From pillar to post, the little man stands tall among the coaching fraternity of Greater New Bedford.

William “Bill” Ferreira was the main support system for the Catholic Youth Organization’s sports programs in general, and for the Mount Carmel Parish in particular, through periods of four decades in the last millennium.

Born in 1903, the New Bedford native grew up in the South End of New Bedford and made his mark as a teenage athlete by pitching and playing the outfield for the Dartmouth Mill team in the Junior Industrial Baseball League. When he wasn’t playing baseball, Ferreira turned to roller polo which, after baseball, was arguably the most popular local sport of the time. He played that sport at various levels throughout his teenage years but when it came down to making a choice, the diamond sport was Ferreira’s crowned jewel.

Deeply religious and totally dedicated to his family and friends, Ferreira lived by the motto: "Clean minds in clean bodies through active participation in athletics.”

In December of 1938, Ferreira practiced what he preached by organizing Mount Carmel’s first sports program. Boosters and perspective athletes were recruited and the following spring, the first baseball team was formed to represent the parish in the city’s CYO Baseball League. Not surprisingly Ferreira was named the team’s manager and following an inaugural season of trial and error, the Carmelites won the first of what would be an unprecedented seven consecutive New Bedford championships and three Fall River Diocesan titles for the church on Rivet Street. And Ferreira was either the manager or coach for all seven.

In 1945 he helped guide Mount Carmel to a fifth-straight city CYO championship and second consecutive Diocesan title, marking the first time any team in the diocese had accomplished such a feat. The following season, only an appealed decision that went against them in a 5-4 loss in the deciding game of a best-of-three championship series denied Ferreira’s team from making it three Diocesan championships in a row.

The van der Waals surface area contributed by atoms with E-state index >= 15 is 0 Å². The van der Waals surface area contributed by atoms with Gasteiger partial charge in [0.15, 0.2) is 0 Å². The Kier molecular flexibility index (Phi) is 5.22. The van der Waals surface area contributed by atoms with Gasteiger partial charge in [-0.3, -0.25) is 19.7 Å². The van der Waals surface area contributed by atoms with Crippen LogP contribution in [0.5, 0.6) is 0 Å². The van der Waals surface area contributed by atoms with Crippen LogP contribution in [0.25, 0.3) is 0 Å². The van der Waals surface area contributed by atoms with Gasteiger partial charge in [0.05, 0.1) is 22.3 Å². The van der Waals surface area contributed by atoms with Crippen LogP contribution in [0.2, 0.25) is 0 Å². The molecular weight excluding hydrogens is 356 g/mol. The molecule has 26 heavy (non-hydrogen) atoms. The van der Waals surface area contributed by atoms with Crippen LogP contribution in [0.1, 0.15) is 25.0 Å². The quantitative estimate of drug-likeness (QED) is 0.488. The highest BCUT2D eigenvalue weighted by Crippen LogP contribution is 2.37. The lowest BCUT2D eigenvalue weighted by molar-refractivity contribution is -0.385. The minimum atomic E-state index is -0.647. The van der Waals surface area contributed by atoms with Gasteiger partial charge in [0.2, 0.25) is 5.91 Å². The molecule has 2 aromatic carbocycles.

Through his first six championship seasons on the Mount Carmel bench, Ferreira’s teams compiled an overall record of 122-13. After eight seasons, the record was an eye-popping 160-29. As impressive as the won-lost record was, however, stress and strain began to take its toll on the little man and following his 11th season on the bench, Ferreira announced his retirement.

But when inactivity proved to be his toughest adversary, Bill decided to return to the bench and serve in a lesser role.

When invited by a priest from another parish to manage that baseball team, Ferreira respectfully declined, saying “Mount Carmel CYO is my baby. I love my boys at Mount Carmel and just can’t bring myself up to coaching a team against them.” His desire to work with young athletes, however, was too tempting to turn his back completely and, eventually, Ferreira agreed to help condition and train athletes from the other parish and anything else that didn’t include managing and coaching.

And he did, for a while.

But when his separation from his beloved boys of Mount Carmel proved too much to handle, Ferreira returned “home” ready and willing to serve in whatever capacity he was needed. Sadly, that would be a problem. Because Ferreira couldn’t say no, working at two masses on Sunday and overseeing the parish sports program proved too much and, once again, he was forced to give up his CYO athletic duties.

His managing days were over, but the aging Ferreira never lost his love for baseball or his desire to work with young athletes. That urge to teach again brought him back to various team benches again. He sat alongside long-time friend Ossie Fredette who managed the Post 1 American Legion baseball team and, for two seasons, Ferreira helped get the Post 1 players in shape while teaching them various aspects of the game. He also found a spot on the bench of Perfection Oil of the City Twilight Baseball League where he sat every summer into the mid-1960s.

When Ferreira officially retired as coach and “trainer,” the Los Angeles Dodgers respected his knowledge of the game enough to add him to their scouting team. He ended his scouting career only after holding similar positions with the New York Yankees and Chicago White Sox.

In 1968, more than 350 family members, friends and former players were on hand to honor Ferreira at a Testimonial Dinner at the New Bedford Hotel.

Editor's Note: This is the latest in a 50-day series of Buddy's Best: Coaching Legends, counting down each day from 50 all the way to No. 1. Read the series as it unfolds at SouthCoastToday.com/BuddysBest